Emmy and Tony award winning actress Lily Tomlin will speak on Saint Mary’s campus Monday in O’Laughlin Auditorium at 7:30 p.m. “An Evening with Lily Tomlin” will be hosted by the theater department’s Margaret Hill endowed lecture series, which has brought figures such as actress Glenn Close and director Hal Prince to campus in previous years. As part of Tomlin’s visit, she will teach a class before the lecture on Monday. Students in the theater class, which is closed to the public, will present what they have worked on with Tomlin and she will provide feedback, as well as share her own professional knowledge with them. “If you had a formula, that would be great, but you don’t exactly,” Tomlin said. “If by being [in the class] and exchanging my own experiences and whatever knowledge I’ve gleaned over all these years and have a real exchange with the students, hopefully I’ll learn something.” Tomlin was born in Detroit, Mich. She said she started performing on the back porch of her home for her parents. Tomlin talked about growing up in an apartment that had characters who inspired her to imitate them and put on shows for her families, or anyone who would watch. “Over time, it’s like you develop a kind of fascination with it — a love and feeling for all these different types of humans,” she said. Originally, Tomlin attended Wayne State University to study medicine, but was attracted to her elective courses in theater instead because she wanted to express herself. “I always wanted to express something — and that has to be part of something all actors want to do — it’s expressing something about the human condition or other human beings,” Tomlin said. Tomlin started her career in coffeehouses and cafes in New York, and since has had countless roles in television, film and stage. Just a few of her projects include “Laugh-In,” “The Lily Tomlin Show” and “Murphy Brown,” on television, onstage she performed in “Appearing Nitely” and “The Search” and was featured in the films “Big Business,” “I Heart Huckabees” and “A Prairie Home Companion.” Tomlin’s own experiences vary widely, but theater is her favorite medium. “[Theater is] the thing I like most because I like the immediacy,” she said. “I’m glad I have the chance to do a little bit of anything.” Tomlin is known for her comedy, but the actress has played dramatic roles as well. “I didn’t really see an incredible difference between [comedy and drama,]” Tomlin said. “It is all similar things, a continuum. You lean one way or the other. It’s the capacity of every human to be as dramatic or comedic, as sad or as funny at any moment.” Throughout her career, Tomlin worked with other actors such as Bette Midler, Steve Martin, Glenn Close, Martin Short and several more. She said some of her favorite moments are particular scenes that stand out to her. One example she gave was a scene in director Robert Altman’s movie “Short Cuts” when the actress playing her daughter hands her a plastic bag with goldfish. “There is some tiny moment, that maybe it doesn’t even register for the audience. There is just a moment there and it just rings so true for me that I just love it,” Tomlin said. Tomlin said acting should give people a way to come together. “I think in some way it just elevates you as a human, and somehow you hope that that familiarity with other people sort of validates all of us,” Tomlin said. “If we all find the same things moving or funny, then there is a huge connection there.” For acting students, Tomlin said she had “homely advice” that she said may have stemmed from her own upbringing and the generation she grew up in. “That could be a factor of the time I came up in, if you had any kind of awareness or consciousness, the last thing you wanted to do was do something for money,” Tomlin said. “You wanted to do something for excellence or to make a contribution — to be a real artist.”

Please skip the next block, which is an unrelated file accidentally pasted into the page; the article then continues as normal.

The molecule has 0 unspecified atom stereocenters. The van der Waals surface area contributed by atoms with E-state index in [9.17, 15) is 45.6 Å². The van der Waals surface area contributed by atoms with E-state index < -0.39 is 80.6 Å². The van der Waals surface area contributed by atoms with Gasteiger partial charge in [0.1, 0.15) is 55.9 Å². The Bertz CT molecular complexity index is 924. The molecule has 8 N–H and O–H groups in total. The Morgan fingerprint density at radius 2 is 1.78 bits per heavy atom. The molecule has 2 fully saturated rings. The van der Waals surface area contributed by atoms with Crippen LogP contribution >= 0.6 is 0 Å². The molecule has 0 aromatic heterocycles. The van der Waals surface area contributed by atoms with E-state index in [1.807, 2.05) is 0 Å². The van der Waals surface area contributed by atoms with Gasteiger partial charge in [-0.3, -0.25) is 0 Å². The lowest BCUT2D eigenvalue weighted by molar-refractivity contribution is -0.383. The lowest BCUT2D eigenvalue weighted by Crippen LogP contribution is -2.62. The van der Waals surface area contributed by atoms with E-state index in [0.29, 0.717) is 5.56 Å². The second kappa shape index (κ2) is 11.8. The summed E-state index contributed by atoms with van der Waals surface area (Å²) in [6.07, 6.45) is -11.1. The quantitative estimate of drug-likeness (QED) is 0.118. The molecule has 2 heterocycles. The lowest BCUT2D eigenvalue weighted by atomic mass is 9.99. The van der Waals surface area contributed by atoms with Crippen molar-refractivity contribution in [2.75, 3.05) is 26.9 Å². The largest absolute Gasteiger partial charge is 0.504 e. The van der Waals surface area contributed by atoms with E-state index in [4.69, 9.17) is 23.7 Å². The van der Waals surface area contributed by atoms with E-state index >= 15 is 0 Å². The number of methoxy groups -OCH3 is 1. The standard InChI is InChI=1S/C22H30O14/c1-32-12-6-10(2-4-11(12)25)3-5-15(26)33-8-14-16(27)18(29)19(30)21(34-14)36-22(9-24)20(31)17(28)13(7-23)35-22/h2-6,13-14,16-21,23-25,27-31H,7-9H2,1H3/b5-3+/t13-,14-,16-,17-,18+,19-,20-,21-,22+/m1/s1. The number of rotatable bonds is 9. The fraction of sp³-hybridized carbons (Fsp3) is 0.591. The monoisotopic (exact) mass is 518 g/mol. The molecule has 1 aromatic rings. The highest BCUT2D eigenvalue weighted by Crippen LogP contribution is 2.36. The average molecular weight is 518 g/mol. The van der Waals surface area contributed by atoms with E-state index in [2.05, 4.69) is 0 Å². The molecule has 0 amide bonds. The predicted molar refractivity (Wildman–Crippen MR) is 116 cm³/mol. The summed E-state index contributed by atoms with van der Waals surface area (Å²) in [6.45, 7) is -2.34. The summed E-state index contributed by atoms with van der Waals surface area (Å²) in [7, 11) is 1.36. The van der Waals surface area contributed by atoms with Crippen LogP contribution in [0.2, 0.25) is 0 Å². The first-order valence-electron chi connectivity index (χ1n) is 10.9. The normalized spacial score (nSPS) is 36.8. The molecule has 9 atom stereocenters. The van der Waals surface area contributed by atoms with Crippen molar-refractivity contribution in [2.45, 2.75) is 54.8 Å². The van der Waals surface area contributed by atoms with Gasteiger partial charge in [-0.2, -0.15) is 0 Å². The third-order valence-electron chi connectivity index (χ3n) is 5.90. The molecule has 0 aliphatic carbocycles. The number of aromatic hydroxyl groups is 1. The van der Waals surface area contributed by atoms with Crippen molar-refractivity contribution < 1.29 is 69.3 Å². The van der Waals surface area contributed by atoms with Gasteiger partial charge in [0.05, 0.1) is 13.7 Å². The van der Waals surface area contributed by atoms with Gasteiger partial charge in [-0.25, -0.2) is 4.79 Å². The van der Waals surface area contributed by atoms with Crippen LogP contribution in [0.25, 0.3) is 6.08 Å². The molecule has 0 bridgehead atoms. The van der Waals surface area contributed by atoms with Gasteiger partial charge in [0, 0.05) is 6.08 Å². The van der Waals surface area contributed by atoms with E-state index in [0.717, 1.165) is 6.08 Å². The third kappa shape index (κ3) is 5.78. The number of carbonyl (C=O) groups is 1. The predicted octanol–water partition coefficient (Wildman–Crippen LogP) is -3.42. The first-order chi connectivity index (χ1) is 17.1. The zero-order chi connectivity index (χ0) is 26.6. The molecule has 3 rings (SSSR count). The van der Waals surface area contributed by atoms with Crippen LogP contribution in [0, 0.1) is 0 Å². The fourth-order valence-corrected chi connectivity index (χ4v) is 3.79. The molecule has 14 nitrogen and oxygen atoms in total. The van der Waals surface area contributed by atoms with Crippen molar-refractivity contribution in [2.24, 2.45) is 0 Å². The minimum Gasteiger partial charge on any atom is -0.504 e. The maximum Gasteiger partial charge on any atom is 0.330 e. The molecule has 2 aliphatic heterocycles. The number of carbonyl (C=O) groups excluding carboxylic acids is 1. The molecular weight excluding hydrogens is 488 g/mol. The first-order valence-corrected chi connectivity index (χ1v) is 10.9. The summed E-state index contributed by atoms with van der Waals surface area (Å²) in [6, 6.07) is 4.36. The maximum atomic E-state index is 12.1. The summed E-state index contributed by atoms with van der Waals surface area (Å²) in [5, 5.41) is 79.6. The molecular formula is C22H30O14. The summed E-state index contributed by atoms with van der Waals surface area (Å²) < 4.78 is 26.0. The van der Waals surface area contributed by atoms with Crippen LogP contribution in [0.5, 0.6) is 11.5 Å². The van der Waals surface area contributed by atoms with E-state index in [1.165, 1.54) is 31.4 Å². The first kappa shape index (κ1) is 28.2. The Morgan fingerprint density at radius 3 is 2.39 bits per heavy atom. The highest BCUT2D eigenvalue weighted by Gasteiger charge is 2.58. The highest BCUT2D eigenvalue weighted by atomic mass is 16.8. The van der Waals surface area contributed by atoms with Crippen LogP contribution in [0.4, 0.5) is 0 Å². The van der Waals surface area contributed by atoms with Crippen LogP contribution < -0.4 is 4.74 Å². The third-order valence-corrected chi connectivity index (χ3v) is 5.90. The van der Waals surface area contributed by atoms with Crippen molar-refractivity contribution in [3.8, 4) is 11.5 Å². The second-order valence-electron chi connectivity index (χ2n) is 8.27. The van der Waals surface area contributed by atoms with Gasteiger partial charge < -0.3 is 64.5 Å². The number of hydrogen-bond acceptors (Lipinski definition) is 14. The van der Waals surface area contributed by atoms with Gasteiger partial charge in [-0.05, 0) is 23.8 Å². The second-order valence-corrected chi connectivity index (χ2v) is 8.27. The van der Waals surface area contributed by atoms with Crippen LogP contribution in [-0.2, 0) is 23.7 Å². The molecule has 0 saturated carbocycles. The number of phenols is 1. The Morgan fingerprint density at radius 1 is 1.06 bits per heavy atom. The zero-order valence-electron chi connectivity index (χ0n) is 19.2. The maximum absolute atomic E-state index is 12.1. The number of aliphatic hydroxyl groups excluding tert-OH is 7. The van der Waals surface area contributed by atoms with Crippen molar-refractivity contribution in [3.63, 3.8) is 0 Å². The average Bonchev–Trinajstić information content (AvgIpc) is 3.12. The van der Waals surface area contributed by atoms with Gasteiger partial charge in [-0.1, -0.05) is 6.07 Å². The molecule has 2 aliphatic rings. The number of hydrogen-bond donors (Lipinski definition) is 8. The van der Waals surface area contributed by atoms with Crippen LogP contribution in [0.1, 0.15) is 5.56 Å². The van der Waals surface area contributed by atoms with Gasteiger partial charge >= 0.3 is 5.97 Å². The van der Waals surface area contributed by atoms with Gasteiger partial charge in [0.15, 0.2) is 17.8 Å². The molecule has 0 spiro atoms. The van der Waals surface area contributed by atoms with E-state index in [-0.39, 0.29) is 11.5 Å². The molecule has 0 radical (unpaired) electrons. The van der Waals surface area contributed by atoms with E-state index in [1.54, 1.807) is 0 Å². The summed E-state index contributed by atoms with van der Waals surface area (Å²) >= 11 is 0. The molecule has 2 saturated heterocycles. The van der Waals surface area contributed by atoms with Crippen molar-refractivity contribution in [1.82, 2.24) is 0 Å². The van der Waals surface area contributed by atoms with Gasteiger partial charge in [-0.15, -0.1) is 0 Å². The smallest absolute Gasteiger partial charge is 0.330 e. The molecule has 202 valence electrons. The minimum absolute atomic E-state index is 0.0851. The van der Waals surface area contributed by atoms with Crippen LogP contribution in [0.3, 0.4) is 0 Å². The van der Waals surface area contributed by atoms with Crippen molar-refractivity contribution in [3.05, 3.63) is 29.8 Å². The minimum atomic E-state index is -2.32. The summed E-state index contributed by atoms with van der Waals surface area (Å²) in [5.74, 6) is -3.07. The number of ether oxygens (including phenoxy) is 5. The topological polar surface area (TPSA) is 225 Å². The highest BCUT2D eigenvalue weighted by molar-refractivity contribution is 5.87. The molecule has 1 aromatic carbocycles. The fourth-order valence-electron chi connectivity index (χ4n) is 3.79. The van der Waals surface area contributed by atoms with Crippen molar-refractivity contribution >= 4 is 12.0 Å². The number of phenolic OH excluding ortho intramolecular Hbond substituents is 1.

The Notre Dame rowing team will host its fourth-annual Erg-A-Thon on Friday afternoon, as the team works to raise money for pancreatic cancer research.“We started [the Erg-A-Thon] four years ago because a couple girls on our team had parents or relatives affected by pancreatic cancer,” senior Christine McGough said. “It’s a pretty serious cancer. It’s one of the most deadly cancers of the most common ones.”Last year’s Erg-A-Thon raised over $9,500 dollars for the Harper Cancer Research Institute, according to senior and co-chair of Erg-A-Thon Vicky Ryan.“We donate the money to undergraduate research over there, so it’s going right back to the school,” Ryan said.At the event, there will be a line of “ergs” set up, which are the rowing machines used by the team to train during South Bend’s winter months, Ryan said. For a small donation of $3, a person can choose to row or have one of the girls on the team row for them in races against friends or other distinguished Notre Dame persons.“We’ve had races where different athletes will come and race,” McGough said. “Our manager came and raced us last year … We had a couple professors come out and race last year. It’s a fun event.”McGough even admitted that last year, the team manager raced against and actually beat her.“It’s a sprint at the Erg-A-Thon though,” McGough said. “Sprinting isn’t my thing.”In addition to the rowing, there will be a raffle with various Notre Dame prize packages, she said.“There’s going to be women’s basketball game and men’s basketball game tickets and signed ball packages,” McGough said. “There will also be a Brian Kelly signed football with field passes to the Stanford game, and naming rights to one of our boats.”New this year is the added dimension of a quad competition, McGough said. Whichever quad of dorms races the farthest will be given a few points towards the Hall Cup, since the rowing team does not have an actual home meet. There will also be t-shirts available that the rowing team designed specifically for the event.“There’s a purple one and a pink one,” McGough said. “But the purple one is the main one, since that is the color of pancreatic cancer [awareness].”Even though rain is in the forecast for Friday afternoon, McGough said she believes the day will still turn out beautifully.“We’ll be there rain or shine,” McGough said. “Everyone else should come out and have a great time. It’ll be lucky. We’ve had four years of good weather, so fingers crossed.”The Erg-A-Thon will be on Fieldhouse Mall, just behind the Lafortune Student Center from 12 to 7 p.m., Friday afternoon.Tags: Erg-a-thon, harper cancer research, rowing team